The DfT’s shared space guidance is based on flawed research and political spin

Local Transport Today, Issue 585, December 2nd 2011

Steve Melia
Video Observations of Elwick Square
Dr Steve Melia is a senior lecturer in planning and transport at the University of the West of England.The results of video analysis of pedestrian behaviour at the Elwick Square shared space in Ashford showed that most pedestrians walked round the periphery of the scheme (the red lines represent pedestrian movements)

“Modal shift to walking and cycling, improvements to public health, enhancing social capital and the economic vitality of places”. All these claims, and more, have been made for shared space. So strong is the belief in this country that shared space is good for pedestrians that Manual for Streets 2 recommends it as “more desirable” to pedestrianisation in some contexts. But are these claims justified?

The recently published Shared Space Local Transport Note (LTN 1/11) claims to provide “evidence-based policy” on shared space. The evidence is mainly based on a study conducted by MVA Consultancy for the DfT, published in three reports alongside the LTN. These provide some useful information but their methods were seriously flawed in several places and a political desire to ‘tell a good story’ about shared space has distorted the interpretation of the findings in the LTN.

A recent study by transport planner Simon Moody at the University of the West of England examined one of the same sites (Elwick Square in Ashford, Kent) included in the MVA study. Although this was not Simon’s original intention, his findings cast further doubt on the evidence base supporting the LTN.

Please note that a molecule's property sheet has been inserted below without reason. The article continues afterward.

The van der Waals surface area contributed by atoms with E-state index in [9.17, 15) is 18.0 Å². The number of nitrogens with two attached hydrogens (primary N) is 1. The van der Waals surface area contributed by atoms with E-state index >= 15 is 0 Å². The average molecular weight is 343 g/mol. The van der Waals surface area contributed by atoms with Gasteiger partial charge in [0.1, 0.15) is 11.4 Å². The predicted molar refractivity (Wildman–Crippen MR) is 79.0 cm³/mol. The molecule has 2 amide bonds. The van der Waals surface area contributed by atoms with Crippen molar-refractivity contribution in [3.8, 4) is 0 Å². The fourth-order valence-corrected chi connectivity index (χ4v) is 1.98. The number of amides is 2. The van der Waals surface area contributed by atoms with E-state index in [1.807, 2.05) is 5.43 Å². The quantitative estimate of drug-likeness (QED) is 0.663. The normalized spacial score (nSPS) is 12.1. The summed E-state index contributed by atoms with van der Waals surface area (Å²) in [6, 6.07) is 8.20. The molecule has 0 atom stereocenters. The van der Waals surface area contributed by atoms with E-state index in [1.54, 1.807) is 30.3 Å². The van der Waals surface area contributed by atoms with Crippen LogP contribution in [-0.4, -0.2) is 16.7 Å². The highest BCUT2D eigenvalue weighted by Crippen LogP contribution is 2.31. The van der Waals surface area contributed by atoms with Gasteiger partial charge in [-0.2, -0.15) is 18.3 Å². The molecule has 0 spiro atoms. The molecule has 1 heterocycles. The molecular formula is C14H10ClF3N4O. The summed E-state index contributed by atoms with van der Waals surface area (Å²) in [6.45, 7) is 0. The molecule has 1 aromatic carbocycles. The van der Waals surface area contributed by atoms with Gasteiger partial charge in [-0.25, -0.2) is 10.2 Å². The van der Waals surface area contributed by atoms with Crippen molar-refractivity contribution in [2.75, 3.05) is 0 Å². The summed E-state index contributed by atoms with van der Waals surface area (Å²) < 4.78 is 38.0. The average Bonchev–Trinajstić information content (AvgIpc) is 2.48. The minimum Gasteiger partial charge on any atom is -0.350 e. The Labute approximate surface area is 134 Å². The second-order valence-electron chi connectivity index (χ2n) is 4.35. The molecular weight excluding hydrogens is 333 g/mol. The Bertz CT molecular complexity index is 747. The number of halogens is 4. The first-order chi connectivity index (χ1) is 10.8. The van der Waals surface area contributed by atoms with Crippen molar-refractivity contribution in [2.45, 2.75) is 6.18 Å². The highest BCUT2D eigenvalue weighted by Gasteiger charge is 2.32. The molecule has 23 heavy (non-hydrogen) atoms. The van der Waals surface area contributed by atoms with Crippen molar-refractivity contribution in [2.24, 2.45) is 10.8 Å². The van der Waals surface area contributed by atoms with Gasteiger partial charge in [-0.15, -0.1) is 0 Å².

One of the most basic errors in research is assuming that a statistical association between A and B proves that A causes B. How do we know that B did not cause A, or that some other factor caused both of them? There are several examples of this error in the MVA research and the LTN. A fuller explanation is available online but a few examples may illustrate the problem.

MVA assessed ten sites across the UK on a system that measured the sharing or demarcation of streets between vehicles and pedestrians, e.g. the presence or absence of kerbs, crossing points, road markings, etc. They used this ‘shared space rating’ in statistical tests, one of which showed a negative association with vehicle speed, i.e. the more ‘shared’ the street, the lower the speeds. MVA assumed this demonstrated that kerbs and demarcations increase vehicle speed. The LTN advises that: “Reducing demarcation... and formal traffic management features tends to reduce speeds”. To base such conclusions on ten sites was questionable, and the possibility that vehicle speeds might have influenced (consciously or unconsciously) the willingness of traffic engineers to remove demarcations does not appear to have occurred to either MVA or the DfT.